WHO: Virus surge in PH ‘inevitable’


    A TOP official of the World Health Organization in the Philippines yesterday said the surge in coronavirus disease (COVID-19) cases in the country was “inevitable” due to the mass gatherings during the holiday season and the feast of the Black Nazarene in Manila last Saturday.

    In a televised public briefing, WHO Representative to the Philippines Dr. Rabindra Abeyasinghe said the deadly virus was transmitted during the mass gatherings because physical distancing was neglected.

    “We have been working with the DOH to keep people informed on the need to follow physical distancing and other protocols to minimize this risk of transmission,” said Abeyasinghe. “These kinds of close contacts will give rise to the transmission of the virus and infection of more people. It is inevitable for the Philippines to see an increase in cases.”

    The independent OCTA Research Team echoed the pronouncements of Abeyasinghe, saying the numbers in the National Capital Region are pointing to that direction. OCTA said the reproduction rate of the virus in NCR is now at 1.17 from just 1.6 the other day.

    “Given the reality of an uptick in cases following the increase in mobility and social gatherings during the holiday as well as the impact of super spreader events, such as the celebration of the Black Nazarene, there is a real possibility of a significant surge in COVID-19 cases in the NCR in the next few weeks, which is similar to the current outbreaks experienced in Europe and the US,” OCTA said.

    “There is a clear upward trend now. And if this upward trend continues, the local governments will need to implement measures to reverse this direction before the pandemic gets out of hand,” it added.

    The Department of Health admitted that cases have increased in recent days but added it needs more time to determine if is the projected post-holiday surge.

    Health Undersecretary Maria Rosario Vergeire said the DOH needs to be certain that the increase in cases was not due to the fact that all laboratories are back to normal operations after the holiday break.

    Vergeire said they are concerned with the possible effects of the Traslacion in Manila over the weekend, where many devotees disregarded physical distancing protocols.

    “We think this might aggravate our situation if ever we see an increase in cases. Maybe towards the end of January we can see if really the cases have increased because of this event,” said Vergeire.

    The DOH reported 1,524 new COVID cases yesterday, raising the number of infections in the country to 491,258.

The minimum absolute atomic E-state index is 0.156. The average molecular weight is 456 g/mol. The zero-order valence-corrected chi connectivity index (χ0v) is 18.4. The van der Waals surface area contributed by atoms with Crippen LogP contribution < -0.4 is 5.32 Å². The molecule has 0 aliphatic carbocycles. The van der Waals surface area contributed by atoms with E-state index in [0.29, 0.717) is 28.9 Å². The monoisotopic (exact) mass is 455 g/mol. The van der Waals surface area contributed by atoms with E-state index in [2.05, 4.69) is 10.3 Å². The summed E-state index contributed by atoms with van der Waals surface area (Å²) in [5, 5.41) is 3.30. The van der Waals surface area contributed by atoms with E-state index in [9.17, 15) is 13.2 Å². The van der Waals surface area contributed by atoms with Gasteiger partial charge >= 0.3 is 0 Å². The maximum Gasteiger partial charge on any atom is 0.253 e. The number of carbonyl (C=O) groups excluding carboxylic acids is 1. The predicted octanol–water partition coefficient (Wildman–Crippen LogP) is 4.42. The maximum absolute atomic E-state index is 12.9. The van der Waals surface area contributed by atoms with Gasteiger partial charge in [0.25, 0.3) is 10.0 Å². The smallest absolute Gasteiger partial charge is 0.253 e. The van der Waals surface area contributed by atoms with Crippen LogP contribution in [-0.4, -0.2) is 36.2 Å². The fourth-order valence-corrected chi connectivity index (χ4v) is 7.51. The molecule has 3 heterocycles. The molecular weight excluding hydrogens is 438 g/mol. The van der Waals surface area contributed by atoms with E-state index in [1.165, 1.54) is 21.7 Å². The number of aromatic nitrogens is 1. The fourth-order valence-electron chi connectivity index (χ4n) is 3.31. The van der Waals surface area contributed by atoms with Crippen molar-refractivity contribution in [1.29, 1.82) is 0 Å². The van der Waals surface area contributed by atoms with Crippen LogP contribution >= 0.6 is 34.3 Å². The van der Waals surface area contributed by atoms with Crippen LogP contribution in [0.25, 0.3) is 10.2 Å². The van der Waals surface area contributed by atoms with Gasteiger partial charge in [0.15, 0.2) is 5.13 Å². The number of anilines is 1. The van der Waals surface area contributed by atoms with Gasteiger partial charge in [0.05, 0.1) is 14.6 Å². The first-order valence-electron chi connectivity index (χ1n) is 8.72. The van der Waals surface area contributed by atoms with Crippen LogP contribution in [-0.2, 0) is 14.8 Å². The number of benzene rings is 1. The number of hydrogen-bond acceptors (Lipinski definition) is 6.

Davao City had 137 new cases, followed by Quezon City (109), Rizal (92), Davao del Norte (53), and Cebu City (51).

    Among the confirmed cases, 139 more succumbed to the deadly virus, raising the number of fatalities to 9,554 for a case fatality rate of 1.94 percent.

    There were 44 more recoveries, meaning the number of survivors has risen to 458,172.

    Less the deaths and recoveries, the DOH said there are 23,532 active cases. Of the active cases, 85.1 percent are mild cases, 5.7 percent are critical cases, 5.5 percent are asymptomatic cases, 3.2 percent are severe cases, and 0.54 percent are moderate cases.

    The Department of Foreign Affairs said 34 more overseas Filipinos have contracted the deadly virus, raising the number of infected Filipinos abroad to 13,056.

    The DFA said its embassies and consulates reported no new death among overseas Filipinos. The current death toll among overseas Filipinos due to the virus stood at 935 after one new fatality on Monday.

    OCTA is particularly concerned with a big surge in COVID cases in Marikina City.

    The research team said Marikina has seen increase in cases to 25 per day from January 4 to 10 as compared to 11 cases per day from December 28 to January 3, and 13 cases per day from December 21 to 27.

    Quezon City continued to register the highest number of average COVID-19 cases per day during the past week with 76, followed by Manila with 46, and Pasig with 29.

    Having the highest attack rate, or the proportion of people who got hit with COVID-19 in a population, in Metro Manila is Makati City with 4.05, followed by Pasay City with 3.97, and Pateros with 3.91.

    The OCTA team noted that Pateros has the highest hospital occupancy in the NCR with 67 percent, followed by Makati with 59 percent, and Quezon City with 52 percent. – With Ashzel Hachero